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Aug. 1, 1897: OTTAWA, IL The Pioneer Fire-Proof Construction Co. plant, the largest of its kind in the world, was nearly destroyed during an afternoon fire that caused more than $100,000 in damage. The blaze, incendiary in origin, was the second of the day after a grain silo was set on fire during the morning.
Aug. 2, 1897: SAVANNAH, GA The British merchant ship Cypher was destroyed by a fire, along with its cargo of lumber and resin. The vessel was at dock, and it was believed members of the crew who did not want to go to sea set fire to the ship.
Aug. 2, 1897: ORAN, Algeria A detachment of 1,500 men belonging to the French Foreign Legion were pressed into fire duty as enormous forest fires spread over the countryside. The legionnaires battled the flames night and day for over a week but could do little to stop the advancing walls of fire.
Aug. 4, 1897: PHILADELPHIA An explosion of distilling oil in the chemical works of D. Jayne & Sons at Bermuda and Tucker streets started a major fire. Seven firemen and two workers were seriously burned by a secondary explosion after firefighting efforts had begun. Assistant Chief Engineer McDade's clothes were burned completely off his body and it was feared his burns would be fatal. Fourteen firemen in all were treated for burns.
Aug. 5, 1897: CHICAGO An exploding grain elevator took the lives of at least four firemen and three civilians. The fire, believed to have started in the boiler house, soon spread toward the grain elevator. Members of Engine 3 were stretching lines up ladders when the explosion occurred. Newspaper articles described the blast as so severe the "structure burst into atoms." The east wall of the building and a number of firemen were hurled into the river by the explosion. Numerous firemen were severely injured by the blast but picked themselves up and battled the flames to save their comrades.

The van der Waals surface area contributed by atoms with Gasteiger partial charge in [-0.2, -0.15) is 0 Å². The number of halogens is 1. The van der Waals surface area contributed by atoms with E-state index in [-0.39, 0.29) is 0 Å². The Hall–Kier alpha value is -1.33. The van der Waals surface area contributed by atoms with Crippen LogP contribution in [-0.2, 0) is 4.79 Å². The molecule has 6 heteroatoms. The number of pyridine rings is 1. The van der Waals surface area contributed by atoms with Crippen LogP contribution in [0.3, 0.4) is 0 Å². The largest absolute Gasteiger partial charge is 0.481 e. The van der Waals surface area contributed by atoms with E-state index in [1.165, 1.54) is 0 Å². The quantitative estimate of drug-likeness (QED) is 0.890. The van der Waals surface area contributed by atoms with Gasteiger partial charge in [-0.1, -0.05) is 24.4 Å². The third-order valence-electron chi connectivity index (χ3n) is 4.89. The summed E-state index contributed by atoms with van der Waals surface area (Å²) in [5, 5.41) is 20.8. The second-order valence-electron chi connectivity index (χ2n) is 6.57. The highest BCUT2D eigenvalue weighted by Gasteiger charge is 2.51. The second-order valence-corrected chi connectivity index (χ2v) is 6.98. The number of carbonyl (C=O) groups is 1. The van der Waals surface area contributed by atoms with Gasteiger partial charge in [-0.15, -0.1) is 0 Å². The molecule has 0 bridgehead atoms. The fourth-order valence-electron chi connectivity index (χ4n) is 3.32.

Aug. 10, 1897: GREENWOOD, NY An exploding oil lamp in a barber shop quickly spread throughout the business section of town. Mutual aid companies arrived by train.
Aug. 10, 1897: NEW YORK CITY Firemen were called to the site of the Croton water trench at 164th Street, where two workers were trapped in an excavation cave-in. Rescuers found the two men buried under 12 feet of sandy soil. The first man was reached, alive, within 15 minutes. The second worker was found dead 15 minutes later.
Aug. 12, 1897: NEW YORK CITY Harlem firemen were again faced with a rescue situation involving an excavation cave-in. This time, a worker was trapped by a collapsing wall of dirt while digging a building foundation. The man was buried up to his neck in an unstable area when firemen arrived. They carefully dug him out amid cheers from his fellow workers and a crowd of spectators.
Aug. 15, 1897: BALTIMORE A bolt of lightning struck a saw and planing mill at the foot of Boston Street and started a fire that was soon out of control. The flames began spreading from the mill buildings to the mill owner's houseboat and the adjacent wharf, dry dock and vessels moored there. Firefighters were able to stop the advancing flames as a large storage shed became involved. More than a half million dollars' damage was caused by the fire.
CENTENNIAL CELEBRATIONS: The Pikesville, MD, Volunteer Fire Company marked its 100th anniversary this year by hosting a Centennial Fireman's Muster. The company's original 100-year-old hand pumper was displayed…The Huntington, WV, Fire Department was reorganized in 1897 with a paid chief, four paid drivers and a force of call men who were paid by the alarm of fire. This marked the end of an all-volunteer fire department that had been formed in August 1874 with an engine company, a hose company and a hook-and-ladder company.